health

Blood in your bowel movements? 6 foods that cause ‘blood’ in stools


Seeing blood in your poo or blood when you wipe after going to the toilet is a cause for concern. You should never ignore bleeding after a bowel movement, as it is a well-known symptom of bowel cancer. But what could be causing “blood” in your stools?

If you notice blood in your stools, in the toilet bowl or on toilet paper after you wipe, you should make an appointment with your GP to rule out any serious health conditions.

However, while bleeding after a bowel movement can be a symptom of bowel cancer, it can also be caused by an anal fissure, piles, constipation or by foods you eat.

An anal fissure is a tear near your anus, causing pain and bleeding, but the symptoms can mirror those of bowel cancer so you should get it checked by a doctor.

But what foods can cause your poo to appear bloody?

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Some bright red foods or those containing red food colouring can change the colour of your stools.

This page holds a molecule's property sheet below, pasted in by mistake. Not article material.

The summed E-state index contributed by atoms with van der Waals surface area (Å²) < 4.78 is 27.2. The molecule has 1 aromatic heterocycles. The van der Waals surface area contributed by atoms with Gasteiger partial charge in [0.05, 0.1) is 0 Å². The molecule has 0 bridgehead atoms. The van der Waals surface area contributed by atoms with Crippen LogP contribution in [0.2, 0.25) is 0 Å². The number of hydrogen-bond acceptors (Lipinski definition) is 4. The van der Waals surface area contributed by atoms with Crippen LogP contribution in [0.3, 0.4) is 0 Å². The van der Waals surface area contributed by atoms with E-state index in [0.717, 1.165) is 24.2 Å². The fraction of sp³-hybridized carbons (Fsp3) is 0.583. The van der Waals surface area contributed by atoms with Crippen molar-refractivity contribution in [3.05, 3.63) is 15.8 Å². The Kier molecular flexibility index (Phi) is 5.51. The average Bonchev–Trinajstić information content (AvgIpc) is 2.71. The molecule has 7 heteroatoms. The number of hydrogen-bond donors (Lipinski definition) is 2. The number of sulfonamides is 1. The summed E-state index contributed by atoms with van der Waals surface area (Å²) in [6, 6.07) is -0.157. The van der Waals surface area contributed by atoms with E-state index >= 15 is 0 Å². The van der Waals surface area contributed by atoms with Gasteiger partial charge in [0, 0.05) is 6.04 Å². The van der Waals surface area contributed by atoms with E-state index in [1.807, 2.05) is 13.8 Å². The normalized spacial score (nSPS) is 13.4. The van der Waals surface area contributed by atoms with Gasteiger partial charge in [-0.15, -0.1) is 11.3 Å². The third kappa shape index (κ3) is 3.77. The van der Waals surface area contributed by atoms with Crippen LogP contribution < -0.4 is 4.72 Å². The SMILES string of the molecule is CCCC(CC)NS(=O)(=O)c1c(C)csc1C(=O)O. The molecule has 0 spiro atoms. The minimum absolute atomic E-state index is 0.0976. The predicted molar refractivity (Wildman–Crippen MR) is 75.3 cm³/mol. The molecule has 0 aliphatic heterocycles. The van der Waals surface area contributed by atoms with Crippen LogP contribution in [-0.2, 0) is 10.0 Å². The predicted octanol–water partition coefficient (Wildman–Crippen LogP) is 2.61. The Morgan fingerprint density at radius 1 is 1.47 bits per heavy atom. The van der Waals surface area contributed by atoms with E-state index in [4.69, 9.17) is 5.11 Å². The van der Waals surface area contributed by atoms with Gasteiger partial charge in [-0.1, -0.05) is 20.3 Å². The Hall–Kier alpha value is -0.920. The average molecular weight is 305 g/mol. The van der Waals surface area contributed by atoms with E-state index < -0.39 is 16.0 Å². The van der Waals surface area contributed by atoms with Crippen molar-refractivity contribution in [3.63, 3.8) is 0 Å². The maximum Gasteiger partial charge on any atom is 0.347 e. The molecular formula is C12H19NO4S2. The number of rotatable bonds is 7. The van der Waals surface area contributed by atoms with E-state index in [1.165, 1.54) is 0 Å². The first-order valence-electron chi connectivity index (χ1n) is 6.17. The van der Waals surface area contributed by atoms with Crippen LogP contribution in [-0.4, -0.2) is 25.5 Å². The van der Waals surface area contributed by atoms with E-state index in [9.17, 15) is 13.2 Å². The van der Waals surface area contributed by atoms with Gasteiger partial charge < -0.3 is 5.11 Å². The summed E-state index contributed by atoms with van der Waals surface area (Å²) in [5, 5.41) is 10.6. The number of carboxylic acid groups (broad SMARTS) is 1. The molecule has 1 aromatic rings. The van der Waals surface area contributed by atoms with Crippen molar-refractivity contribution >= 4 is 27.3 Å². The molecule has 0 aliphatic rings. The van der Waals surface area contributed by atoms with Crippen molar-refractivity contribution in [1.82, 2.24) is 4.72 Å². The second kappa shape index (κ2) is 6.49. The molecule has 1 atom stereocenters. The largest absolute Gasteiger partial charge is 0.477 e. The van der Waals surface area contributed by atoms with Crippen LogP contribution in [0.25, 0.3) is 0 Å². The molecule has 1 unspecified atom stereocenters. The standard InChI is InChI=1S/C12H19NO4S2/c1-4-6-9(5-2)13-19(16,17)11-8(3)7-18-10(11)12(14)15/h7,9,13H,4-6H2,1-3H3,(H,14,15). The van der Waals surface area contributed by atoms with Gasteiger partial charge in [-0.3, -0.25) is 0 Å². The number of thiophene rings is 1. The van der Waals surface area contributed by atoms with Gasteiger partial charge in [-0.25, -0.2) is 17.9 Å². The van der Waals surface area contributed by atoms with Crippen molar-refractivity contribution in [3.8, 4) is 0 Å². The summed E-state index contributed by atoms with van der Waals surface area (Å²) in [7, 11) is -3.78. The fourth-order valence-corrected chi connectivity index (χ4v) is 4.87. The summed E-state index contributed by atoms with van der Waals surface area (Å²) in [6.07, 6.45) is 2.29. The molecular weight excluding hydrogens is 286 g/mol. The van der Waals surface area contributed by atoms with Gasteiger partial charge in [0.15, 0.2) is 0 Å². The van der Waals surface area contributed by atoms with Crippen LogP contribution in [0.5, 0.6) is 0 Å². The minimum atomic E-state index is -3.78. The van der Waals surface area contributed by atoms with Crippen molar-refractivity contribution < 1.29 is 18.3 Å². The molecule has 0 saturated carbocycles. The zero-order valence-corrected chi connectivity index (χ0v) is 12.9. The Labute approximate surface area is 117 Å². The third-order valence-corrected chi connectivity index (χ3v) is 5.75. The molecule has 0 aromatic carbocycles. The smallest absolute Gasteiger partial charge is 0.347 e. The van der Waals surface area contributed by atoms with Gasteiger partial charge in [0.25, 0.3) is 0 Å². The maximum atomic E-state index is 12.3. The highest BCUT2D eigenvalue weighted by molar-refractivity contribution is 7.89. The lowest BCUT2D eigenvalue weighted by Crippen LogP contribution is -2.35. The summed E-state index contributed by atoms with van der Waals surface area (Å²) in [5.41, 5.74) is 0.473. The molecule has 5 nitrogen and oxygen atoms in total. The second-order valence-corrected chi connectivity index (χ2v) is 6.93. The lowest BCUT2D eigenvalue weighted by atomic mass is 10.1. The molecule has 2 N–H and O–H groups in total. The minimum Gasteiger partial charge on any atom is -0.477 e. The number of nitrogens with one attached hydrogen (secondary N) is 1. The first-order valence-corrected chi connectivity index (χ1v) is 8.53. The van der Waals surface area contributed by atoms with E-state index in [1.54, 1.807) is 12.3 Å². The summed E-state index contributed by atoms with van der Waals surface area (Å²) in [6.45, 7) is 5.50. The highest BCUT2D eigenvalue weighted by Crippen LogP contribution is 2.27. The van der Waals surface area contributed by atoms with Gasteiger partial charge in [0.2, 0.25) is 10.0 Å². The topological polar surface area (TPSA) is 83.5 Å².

Beetroots and beetroot juice can make your stools look bloody, as well as tomato juice.

Cranberries, cranberry juice and watermelon are also common culprits when it comes to turning poo a dark red colour.

In addition, eating black liquorice, blueberries and lots of leafy vegetables can make your poo a darker colour, which also could be mistaken for blood.

What are the symptoms of bowel cancer?

The earlier bowel cancer is diagnosed, the better chance of treating it effectively.

Unfortunately, many Britons are too embarrassed to go and speak to their doctor about what’s going on with their bottom.

Although you might feel awkward, it’s extremely important to get any symptoms of bowel cancer checked by a doctor.

Speaking to your doctor about your poo might feel strange, but it could save your life.

According to Bowel Cancer UK, these are the main symptoms of bowel cancer:

  • Bleeding from your bottom and/or blood in your poo
  • A persistent and unexplained change in bowel habit – this could mean a change in the consistency of your stools, going to the toilet more often than usual, or feeling as though you can’t fully empty your bowels when you go to the toilet.
  • Unexplained weight loss – this might be accompanied by losing your appetite or feeling too bloated to eat.
  • Extreme tiredness for no obvious reason – bowel cancer can cause anaemia, which leaves you feeling exhausted.
  • A pain or lump in your tummy

To keep an eye on any changes to your bathroom habits, it’s a good idea to keep a diary.

This way, you can provide your doctor with plenty of information about the symptoms you’re experiencing, the frequency and how long they’ve persisted.





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